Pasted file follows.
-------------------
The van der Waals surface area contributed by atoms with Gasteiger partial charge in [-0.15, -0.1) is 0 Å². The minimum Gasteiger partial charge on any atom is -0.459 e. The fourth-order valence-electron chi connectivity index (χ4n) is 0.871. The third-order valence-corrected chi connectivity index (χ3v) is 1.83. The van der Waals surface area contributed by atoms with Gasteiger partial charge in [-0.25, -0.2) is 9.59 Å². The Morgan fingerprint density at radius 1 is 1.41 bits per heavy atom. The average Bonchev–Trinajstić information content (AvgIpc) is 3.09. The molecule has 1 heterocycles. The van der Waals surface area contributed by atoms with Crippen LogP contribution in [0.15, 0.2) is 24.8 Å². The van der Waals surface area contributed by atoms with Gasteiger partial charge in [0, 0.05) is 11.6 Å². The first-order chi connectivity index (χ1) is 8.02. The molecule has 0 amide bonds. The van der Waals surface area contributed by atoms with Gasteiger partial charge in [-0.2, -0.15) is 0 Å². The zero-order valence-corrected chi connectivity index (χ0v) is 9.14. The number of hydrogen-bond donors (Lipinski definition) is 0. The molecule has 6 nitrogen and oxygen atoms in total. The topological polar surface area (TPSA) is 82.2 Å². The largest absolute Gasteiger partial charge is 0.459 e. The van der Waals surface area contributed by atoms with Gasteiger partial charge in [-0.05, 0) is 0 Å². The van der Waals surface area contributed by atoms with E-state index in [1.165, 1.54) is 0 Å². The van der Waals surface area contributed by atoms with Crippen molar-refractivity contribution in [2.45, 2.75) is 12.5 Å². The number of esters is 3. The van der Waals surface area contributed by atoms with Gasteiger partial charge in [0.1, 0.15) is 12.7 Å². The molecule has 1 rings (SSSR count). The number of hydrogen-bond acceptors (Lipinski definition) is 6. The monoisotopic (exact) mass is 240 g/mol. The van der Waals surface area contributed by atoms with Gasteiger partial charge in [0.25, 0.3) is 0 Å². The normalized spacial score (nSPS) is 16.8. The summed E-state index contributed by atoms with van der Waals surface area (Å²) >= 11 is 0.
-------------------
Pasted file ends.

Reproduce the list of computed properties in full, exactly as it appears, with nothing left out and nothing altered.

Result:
The van der Waals surface area contributed by atoms with Gasteiger partial charge in [-0.15, -0.1) is 0 Å². The minimum Gasteiger partial charge on any atom is -0.459 e. The fourth-order valence-electron chi connectivity index (χ4n) is 0.871. The third-order valence-corrected chi connectivity index (χ3v) is 1.83. The van der Waals surface area contributed by atoms with Gasteiger partial charge in [-0.25, -0.2) is 9.59 Å². The Morgan fingerprint density at radius 1 is 1.41 bits per heavy atom. The average Bonchev–Trinajstić information content (AvgIpc) is 3.09. The molecule has 1 heterocycles. The van der Waals surface area contributed by atoms with Crippen LogP contribution in [0.15, 0.2) is 24.8 Å². The van der Waals surface area contributed by atoms with Gasteiger partial charge in [0, 0.05) is 11.6 Å². The first-order chi connectivity index (χ1) is 8.02. The molecule has 0 amide bonds. The van der Waals surface area contributed by atoms with Gasteiger partial charge in [-0.2, -0.15) is 0 Å². The zero-order valence-corrected chi connectivity index (χ0v) is 9.14. The number of hydrogen-bond donors (Lipinski definition) is 0. The molecule has 6 nitrogen and oxygen atoms in total. The topological polar surface area (TPSA) is 82.2 Å². The largest absolute Gasteiger partial charge is 0.459 e. The van der Waals surface area contributed by atoms with Gasteiger partial charge in [-0.05, 0) is 0 Å². The van der Waals surface area contributed by atoms with E-state index in [1.165, 1.54) is 0 Å². The van der Waals surface area contributed by atoms with Crippen molar-refractivity contribution in [2.45, 2.75) is 12.5 Å². The number of esters is 3. The van der Waals surface area contributed by atoms with Gasteiger partial charge in [0.1, 0.15) is 12.7 Å². The molecule has 1 rings (SSSR count). The number of hydrogen-bond acceptors (Lipinski definition) is 6. The monoisotopic (exact) mass is 240 g/mol. The van der Waals surface area contributed by atoms with Gasteiger partial charge in [0.25, 0.3) is 0 Å². The normalized spacial score (nSPS) is 16.8. The summed E-state index contributed by atoms with van der Waals surface area (Å²) >= 11 is 0.